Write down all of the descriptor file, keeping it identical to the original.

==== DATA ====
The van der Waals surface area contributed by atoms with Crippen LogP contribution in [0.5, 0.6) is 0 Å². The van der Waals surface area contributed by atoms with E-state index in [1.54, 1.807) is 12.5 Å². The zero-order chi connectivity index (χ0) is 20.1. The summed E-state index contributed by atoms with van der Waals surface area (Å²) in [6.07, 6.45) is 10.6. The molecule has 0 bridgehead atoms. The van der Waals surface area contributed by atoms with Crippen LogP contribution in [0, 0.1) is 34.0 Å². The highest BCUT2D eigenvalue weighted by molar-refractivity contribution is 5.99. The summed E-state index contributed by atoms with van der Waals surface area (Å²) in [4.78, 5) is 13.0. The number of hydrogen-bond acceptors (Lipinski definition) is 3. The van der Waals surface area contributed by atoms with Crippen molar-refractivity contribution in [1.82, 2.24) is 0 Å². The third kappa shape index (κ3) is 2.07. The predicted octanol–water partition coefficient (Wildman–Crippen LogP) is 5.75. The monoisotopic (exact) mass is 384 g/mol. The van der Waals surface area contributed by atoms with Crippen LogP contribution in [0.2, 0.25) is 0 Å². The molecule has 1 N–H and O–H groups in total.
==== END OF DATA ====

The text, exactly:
The van der Waals surface area contributed by atoms with Crippen LogP contribution in [0.5, 0.6) is 0 Å². The van der Waals surface area contributed by atoms with E-state index in [1.54, 1.807) is 12.5 Å². The zero-order chi connectivity index (χ0) is 20.1. The summed E-state index contributed by atoms with van der Waals surface area (Å²) in [6.07, 6.45) is 10.6. The molecule has 0 bridgehead atoms. The van der Waals surface area contributed by atoms with Crippen LogP contribution in [0, 0.1) is 34.0 Å². The highest BCUT2D eigenvalue weighted by molar-refractivity contribution is 5.99. The summed E-state index contributed by atoms with van der Waals surface area (Å²) in [4.78, 5) is 13.0. The number of hydrogen-bond acceptors (Lipinski definition) is 3. The van der Waals surface area contributed by atoms with Crippen molar-refractivity contribution in [1.82, 2.24) is 0 Å². The third kappa shape index (κ3) is 2.07. The predicted octanol–water partition coefficient (Wildman–Crippen LogP) is 5.75. The monoisotopic (exact) mass is 384 g/mol. The van der Waals surface area contributed by atoms with Crippen LogP contribution in [0.2, 0.25) is 0 Å². The molecule has 1 N–H and O–H groups in total.